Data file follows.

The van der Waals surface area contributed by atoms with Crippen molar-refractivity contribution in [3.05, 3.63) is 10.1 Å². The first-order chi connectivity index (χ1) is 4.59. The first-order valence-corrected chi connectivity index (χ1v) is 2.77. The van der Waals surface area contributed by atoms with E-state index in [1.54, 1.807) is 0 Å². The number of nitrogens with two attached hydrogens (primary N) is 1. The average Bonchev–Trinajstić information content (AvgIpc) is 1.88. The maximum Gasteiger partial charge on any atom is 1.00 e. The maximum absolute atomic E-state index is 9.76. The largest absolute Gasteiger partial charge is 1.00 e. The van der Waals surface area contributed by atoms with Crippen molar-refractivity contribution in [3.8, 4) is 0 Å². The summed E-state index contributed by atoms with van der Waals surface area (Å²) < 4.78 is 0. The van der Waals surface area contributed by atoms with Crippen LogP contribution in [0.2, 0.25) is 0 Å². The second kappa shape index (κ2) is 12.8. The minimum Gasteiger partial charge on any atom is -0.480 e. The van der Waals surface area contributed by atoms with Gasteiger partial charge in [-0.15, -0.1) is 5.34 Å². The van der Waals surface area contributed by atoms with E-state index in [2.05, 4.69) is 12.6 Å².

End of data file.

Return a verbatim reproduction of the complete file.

The van der Waals surface area contributed by atoms with Crippen molar-refractivity contribution in [3.05, 3.63) is 10.1 Å². The first-order chi connectivity index (χ1) is 4.59. The first-order valence-corrected chi connectivity index (χ1v) is 2.77. The van der Waals surface area contributed by atoms with E-state index in [1.54, 1.807) is 0 Å². The number of nitrogens with two attached hydrogens (primary N) is 1. The average Bonchev–Trinajstić information content (AvgIpc) is 1.88. The maximum Gasteiger partial charge on any atom is 1.00 e. The maximum absolute atomic E-state index is 9.76. The largest absolute Gasteiger partial charge is 1.00 e. The van der Waals surface area contributed by atoms with Crippen molar-refractivity contribution in [3.8, 4) is 0 Å². The summed E-state index contributed by atoms with van der Waals surface area (Å²) < 4.78 is 0. The van der Waals surface area contributed by atoms with Crippen LogP contribution in [0.2, 0.25) is 0 Å². The second kappa shape index (κ2) is 12.8. The minimum Gasteiger partial charge on any atom is -0.480 e. The van der Waals surface area contributed by atoms with Gasteiger partial charge in [-0.15, -0.1) is 5.34 Å². The van der Waals surface area contributed by atoms with E-state index in [2.05, 4.69) is 12.6 Å².